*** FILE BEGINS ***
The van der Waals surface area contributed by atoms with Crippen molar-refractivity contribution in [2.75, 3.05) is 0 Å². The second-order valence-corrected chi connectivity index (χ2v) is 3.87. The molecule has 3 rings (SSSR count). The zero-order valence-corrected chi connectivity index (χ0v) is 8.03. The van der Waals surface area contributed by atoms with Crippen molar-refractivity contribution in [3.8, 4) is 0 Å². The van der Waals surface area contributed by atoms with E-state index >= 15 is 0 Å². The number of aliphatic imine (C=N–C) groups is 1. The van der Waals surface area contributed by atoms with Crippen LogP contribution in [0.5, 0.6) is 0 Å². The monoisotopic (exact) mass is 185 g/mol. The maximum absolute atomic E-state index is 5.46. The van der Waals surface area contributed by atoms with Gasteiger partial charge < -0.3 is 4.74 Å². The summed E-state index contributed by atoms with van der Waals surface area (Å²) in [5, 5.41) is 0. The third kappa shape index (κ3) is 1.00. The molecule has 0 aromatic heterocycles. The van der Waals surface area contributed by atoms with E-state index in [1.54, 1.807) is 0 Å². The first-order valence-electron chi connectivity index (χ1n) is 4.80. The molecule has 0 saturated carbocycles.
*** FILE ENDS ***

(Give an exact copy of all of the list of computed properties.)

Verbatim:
The van der Waals surface area contributed by atoms with Crippen molar-refractivity contribution in [2.75, 3.05) is 0 Å². The second-order valence-corrected chi connectivity index (χ2v) is 3.87. The molecule has 3 rings (SSSR count). The zero-order valence-corrected chi connectivity index (χ0v) is 8.03. The van der Waals surface area contributed by atoms with Crippen molar-refractivity contribution in [3.8, 4) is 0 Å². The van der Waals surface area contributed by atoms with E-state index >= 15 is 0 Å². The number of aliphatic imine (C=N–C) groups is 1. The van der Waals surface area contributed by atoms with Crippen LogP contribution in [0.5, 0.6) is 0 Å². The monoisotopic (exact) mass is 185 g/mol. The maximum absolute atomic E-state index is 5.46. The van der Waals surface area contributed by atoms with Gasteiger partial charge < -0.3 is 4.74 Å². The summed E-state index contributed by atoms with van der Waals surface area (Å²) in [5, 5.41) is 0. The third kappa shape index (κ3) is 1.00. The molecule has 0 aromatic heterocycles. The van der Waals surface area contributed by atoms with E-state index in [1.54, 1.807) is 0 Å². The first-order valence-electron chi connectivity index (χ1n) is 4.80. The molecule has 0 saturated carbocycles.